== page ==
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Who should pay for retired players medical bills?

Discussion in 'Packer Fan Forum' started by ivo610, May 11, 2013.

  1. jaybadger82
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    jaybadger82 Cheesehead

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    Not sure why an "entertainment business" exception makes sense: If you were a musician and every performance venue in the Los Angeles market formed an agreement not to give you more than 10% of ticket revenue or $10,000 per show, that's a pretty blatant Sherman Act violation. The musician's performance may not be "an essential product" but it seems like he deserves to obtain the best price the market will yield for his services.
    (1) A couple practical matters: no plaintiff legitimately expects to win on its claim of a Sherman Act violation on the basis of actual monopoly. It's too easy to expand the boundaries of any market in order to introduce competing actors. For example, one could say MLB is not a monopoly because it competes with all other professional entertainment sports, expanding the market from "professional baseball" to "professional sports." The Sherman Act isn't so much about breaking up actual monopolies as it is about curbing market activity that restrains trade/commerce.
    (2) Follow-up on the USFL case: in addition to the $3 in nominal damages awarded by the jury, the NFL was forced to pay $5.5 million in legal fees to the USFL plaintiffs. Because the NFL was in violation of the Sherman Act, even if a jury of fans didn't want to eviscerate them over it on behalf of an unsympathetic plaintiff that had already gone defunct.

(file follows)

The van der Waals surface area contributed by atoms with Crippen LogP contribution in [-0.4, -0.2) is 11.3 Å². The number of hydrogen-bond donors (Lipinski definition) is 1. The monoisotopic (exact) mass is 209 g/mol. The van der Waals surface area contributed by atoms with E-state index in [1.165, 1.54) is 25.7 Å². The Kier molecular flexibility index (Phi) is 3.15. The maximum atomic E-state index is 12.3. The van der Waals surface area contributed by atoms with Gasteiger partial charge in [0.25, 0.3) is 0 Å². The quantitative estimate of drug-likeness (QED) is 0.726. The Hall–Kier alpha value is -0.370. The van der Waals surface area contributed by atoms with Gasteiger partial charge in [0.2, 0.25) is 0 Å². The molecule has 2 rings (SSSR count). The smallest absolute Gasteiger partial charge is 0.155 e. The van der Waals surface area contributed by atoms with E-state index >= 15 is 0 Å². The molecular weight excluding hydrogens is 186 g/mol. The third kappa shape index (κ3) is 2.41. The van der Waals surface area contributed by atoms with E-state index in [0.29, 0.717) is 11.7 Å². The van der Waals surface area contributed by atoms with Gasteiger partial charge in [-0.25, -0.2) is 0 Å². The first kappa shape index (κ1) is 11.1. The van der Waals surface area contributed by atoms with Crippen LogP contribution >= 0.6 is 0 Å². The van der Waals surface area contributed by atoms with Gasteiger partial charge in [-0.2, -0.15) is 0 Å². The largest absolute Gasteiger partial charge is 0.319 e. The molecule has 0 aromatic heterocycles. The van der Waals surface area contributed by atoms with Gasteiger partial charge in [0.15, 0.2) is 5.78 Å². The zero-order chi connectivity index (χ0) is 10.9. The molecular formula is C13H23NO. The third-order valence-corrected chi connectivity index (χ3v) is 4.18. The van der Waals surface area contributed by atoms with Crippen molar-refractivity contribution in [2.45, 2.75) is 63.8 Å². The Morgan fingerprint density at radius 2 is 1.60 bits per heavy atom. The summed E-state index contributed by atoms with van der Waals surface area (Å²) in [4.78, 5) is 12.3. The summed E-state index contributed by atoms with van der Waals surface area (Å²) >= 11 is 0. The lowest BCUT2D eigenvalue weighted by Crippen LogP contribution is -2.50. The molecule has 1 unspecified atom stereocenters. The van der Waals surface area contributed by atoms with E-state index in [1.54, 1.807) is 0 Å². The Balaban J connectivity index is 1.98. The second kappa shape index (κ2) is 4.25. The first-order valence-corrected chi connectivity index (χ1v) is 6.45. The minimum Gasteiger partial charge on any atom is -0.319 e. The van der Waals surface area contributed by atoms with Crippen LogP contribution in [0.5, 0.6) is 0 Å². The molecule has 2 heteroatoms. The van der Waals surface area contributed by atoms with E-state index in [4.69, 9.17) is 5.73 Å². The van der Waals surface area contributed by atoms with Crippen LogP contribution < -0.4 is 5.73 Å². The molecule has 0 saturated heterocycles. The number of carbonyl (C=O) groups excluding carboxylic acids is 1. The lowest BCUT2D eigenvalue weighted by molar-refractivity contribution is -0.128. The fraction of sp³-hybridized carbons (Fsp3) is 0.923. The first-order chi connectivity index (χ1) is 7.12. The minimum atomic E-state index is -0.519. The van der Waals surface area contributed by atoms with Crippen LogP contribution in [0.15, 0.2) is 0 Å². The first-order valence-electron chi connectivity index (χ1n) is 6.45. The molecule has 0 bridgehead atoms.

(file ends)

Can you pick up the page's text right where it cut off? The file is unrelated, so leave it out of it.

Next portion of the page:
(3) Although the USFL litigation offers an interesting story, these sort of jury decisions hold little significance from a legal perspective. Today many (if not most) antitrust cases are decided from the bench because the facts and issues are generally seen as too complicated for a lay jury. (I often think they're too complicated for me.) In the USFL case, the finding of a Sherman Act violation with no actual damages borders on logically inconsistent. Seems to reflect the widespread understanding that the NFL engages in monopolistic practices but it's tolerated because there's no other way to set up a fair competitive environment necessary for the sport of football.
    Part of what the Sherman Act prohibits are "attempts to monopolize." See (1) above. Does the NFL completely meet the Webster's Dictionary definition of a monopoly? -Not if you're going to point to "competitors" like the UFL and AFL. But from an antitrust law perspective, the NFL certainly violates the Sherman Act through monopolistic activities that restrain commerce.
  2. ThxJackVainisi
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    ThxJackVainisi Lifelong Packers Fanatic

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    ● The comment about the harm of entertainment business being monopolies was in relation to the harm of a monopoly regarding an essential good or service from the consumer's point of view as few argue the players or other NFL employees are disadvantaged.

    ● In (1) you write that no plaintiff legitimately expects to win on a Sherman act claim but in (2) you note the plaintiffs "won" and even received legal fees! Just say'n.;)

    ● As for the complicated nature of antitrust cases, that may be true, but the jury in the USFL vs. NFL case saw through to the plaintiff's real motive. Some may call the award a form of jury nullification, I call it justice.:D

    I discussed the USFL case because I thought it was funny and interesting. You gotta love Al Davis - he goes to all that trouble to stab his "partners" in the back to no avail. I underlined the real take-away from that post: "More important and more recent is a 2010 US Supreme Court case having to do with trademark licensing (American Needle vs. NFL) in which the Court, in a 9-0 ruling, ruled the NFL is a cartel of 32 independent businesses." And as you wrote in another post,